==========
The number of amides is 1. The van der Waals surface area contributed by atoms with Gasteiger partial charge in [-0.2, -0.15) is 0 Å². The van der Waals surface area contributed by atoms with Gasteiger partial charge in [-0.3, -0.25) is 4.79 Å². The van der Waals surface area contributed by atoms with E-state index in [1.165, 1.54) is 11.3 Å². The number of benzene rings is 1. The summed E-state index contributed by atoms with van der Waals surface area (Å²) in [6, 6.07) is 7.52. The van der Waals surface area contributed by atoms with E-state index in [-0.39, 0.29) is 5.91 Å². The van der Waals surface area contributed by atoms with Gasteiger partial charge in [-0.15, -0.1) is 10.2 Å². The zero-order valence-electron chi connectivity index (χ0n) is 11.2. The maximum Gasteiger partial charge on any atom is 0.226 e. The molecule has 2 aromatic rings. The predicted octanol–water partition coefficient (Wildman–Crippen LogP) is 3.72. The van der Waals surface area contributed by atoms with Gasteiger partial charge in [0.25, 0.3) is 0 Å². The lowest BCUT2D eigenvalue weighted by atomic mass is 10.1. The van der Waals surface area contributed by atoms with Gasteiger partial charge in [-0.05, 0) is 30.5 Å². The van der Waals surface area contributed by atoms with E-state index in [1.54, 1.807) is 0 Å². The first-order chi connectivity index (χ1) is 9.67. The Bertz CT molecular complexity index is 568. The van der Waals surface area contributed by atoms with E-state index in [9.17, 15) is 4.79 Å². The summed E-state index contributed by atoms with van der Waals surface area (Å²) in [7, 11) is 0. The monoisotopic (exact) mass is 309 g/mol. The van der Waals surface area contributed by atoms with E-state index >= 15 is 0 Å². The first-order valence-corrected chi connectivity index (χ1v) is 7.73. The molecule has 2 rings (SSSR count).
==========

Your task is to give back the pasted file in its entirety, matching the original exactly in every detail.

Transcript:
The number of amides is 1. The van der Waals surface area contributed by atoms with Gasteiger partial charge in [-0.2, -0.15) is 0 Å². The van der Waals surface area contributed by atoms with Gasteiger partial charge in [-0.3, -0.25) is 4.79 Å². The van der Waals surface area contributed by atoms with E-state index in [1.165, 1.54) is 11.3 Å². The number of benzene rings is 1. The summed E-state index contributed by atoms with van der Waals surface area (Å²) in [6, 6.07) is 7.52. The van der Waals surface area contributed by atoms with E-state index in [-0.39, 0.29) is 5.91 Å². The van der Waals surface area contributed by atoms with Gasteiger partial charge in [-0.15, -0.1) is 10.2 Å². The zero-order valence-electron chi connectivity index (χ0n) is 11.2. The maximum Gasteiger partial charge on any atom is 0.226 e. The molecule has 2 aromatic rings. The predicted octanol–water partition coefficient (Wildman–Crippen LogP) is 3.72. The van der Waals surface area contributed by atoms with Gasteiger partial charge in [0.25, 0.3) is 0 Å². The lowest BCUT2D eigenvalue weighted by atomic mass is 10.1. The van der Waals surface area contributed by atoms with Gasteiger partial charge in [-0.05, 0) is 30.5 Å². The van der Waals surface area contributed by atoms with E-state index in [1.54, 1.807) is 0 Å². The first-order chi connectivity index (χ1) is 9.67. The Bertz CT molecular complexity index is 568. The van der Waals surface area contributed by atoms with E-state index in [9.17, 15) is 4.79 Å². The summed E-state index contributed by atoms with van der Waals surface area (Å²) in [7, 11) is 0. The monoisotopic (exact) mass is 309 g/mol. The van der Waals surface area contributed by atoms with E-state index >= 15 is 0 Å². The first-order valence-corrected chi connectivity index (χ1v) is 7.73. The molecule has 2 rings (SSSR count).